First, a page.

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Århus(ôr`ho͞os), city (1992 pop. 204,139), capital of Århus co., central Denmark, on Århus Bay, an arm of the Kattegat. The second largest city in Denmark, it is a commercial, industrial, and shipping center. Manufactures include beer, metals, textiles, machinery, chemicals, processed food, ships, and tobacco products. First mentioned in the mid-10th cent., Århus is one of the oldest cities in Denmark. It developed rapidly after it became an episcopal see in the 11th cent. The city declined after the Reformation (16th cent.) but recovered its prosperity in the 18th cent. Århus is also a cultural center, with a university (opened 1928), a prominent theater, a museum group of early Danish houses, and a large library. Noteworthy buildings include the Cathedral of St. Clemens (1201) and the town hall (1942), made of Norwegian marble. Until 1948 the city's name was spelled Aarhus.
(also Aarhus), a city and a port in Denmark, situated east of Jutland Peninsula, on Århus Bay, which opens into the Kattegat. Administrative center of the amt (county) of Århus; population, 119,600 (1971). Århus is a railroad junction and a commercial and industrial center. It has machine-building (equipment and refrigerators), oil-refining, chemical, textile, and food industries. The city is the site of a university.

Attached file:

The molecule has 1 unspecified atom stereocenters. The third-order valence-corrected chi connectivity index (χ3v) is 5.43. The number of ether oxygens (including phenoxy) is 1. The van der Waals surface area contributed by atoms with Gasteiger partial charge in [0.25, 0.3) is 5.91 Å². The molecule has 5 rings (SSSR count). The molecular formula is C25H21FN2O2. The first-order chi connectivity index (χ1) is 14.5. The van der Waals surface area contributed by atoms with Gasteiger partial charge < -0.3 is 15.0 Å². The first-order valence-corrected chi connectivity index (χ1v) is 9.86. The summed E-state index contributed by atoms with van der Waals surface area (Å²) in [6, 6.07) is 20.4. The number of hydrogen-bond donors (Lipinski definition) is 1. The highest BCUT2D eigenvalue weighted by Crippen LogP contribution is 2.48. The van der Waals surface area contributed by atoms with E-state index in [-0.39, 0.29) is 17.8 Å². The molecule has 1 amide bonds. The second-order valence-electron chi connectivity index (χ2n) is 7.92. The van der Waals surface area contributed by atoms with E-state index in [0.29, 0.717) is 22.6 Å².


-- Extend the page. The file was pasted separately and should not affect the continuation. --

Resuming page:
Århus, one of Denmark’s oldest cities, was first mentioned in 948. The old city, which is situated on both shores of Århus Bay, is the site of a Romanesque-Gothic cathedral (13th to 15th centuries), the Romanesque-Gothic Church of Our Lady (late 11th through 15th centuries), and the old city hall (1857). Modern architecture in Århus includes the new city hall (1938–42, architects C. F. Møller and A. Jacobsen), E. Thomsen’s and E. Heiberg’s buildings, K. Nielsen’s monuments (1921–24), and the university complex. Århus is the site of the open-air Old Town Museum, which includes about 50 old houses, mostly framed structures from various regions of Denmark. The city also has an art museum, which houses modern Danish painting.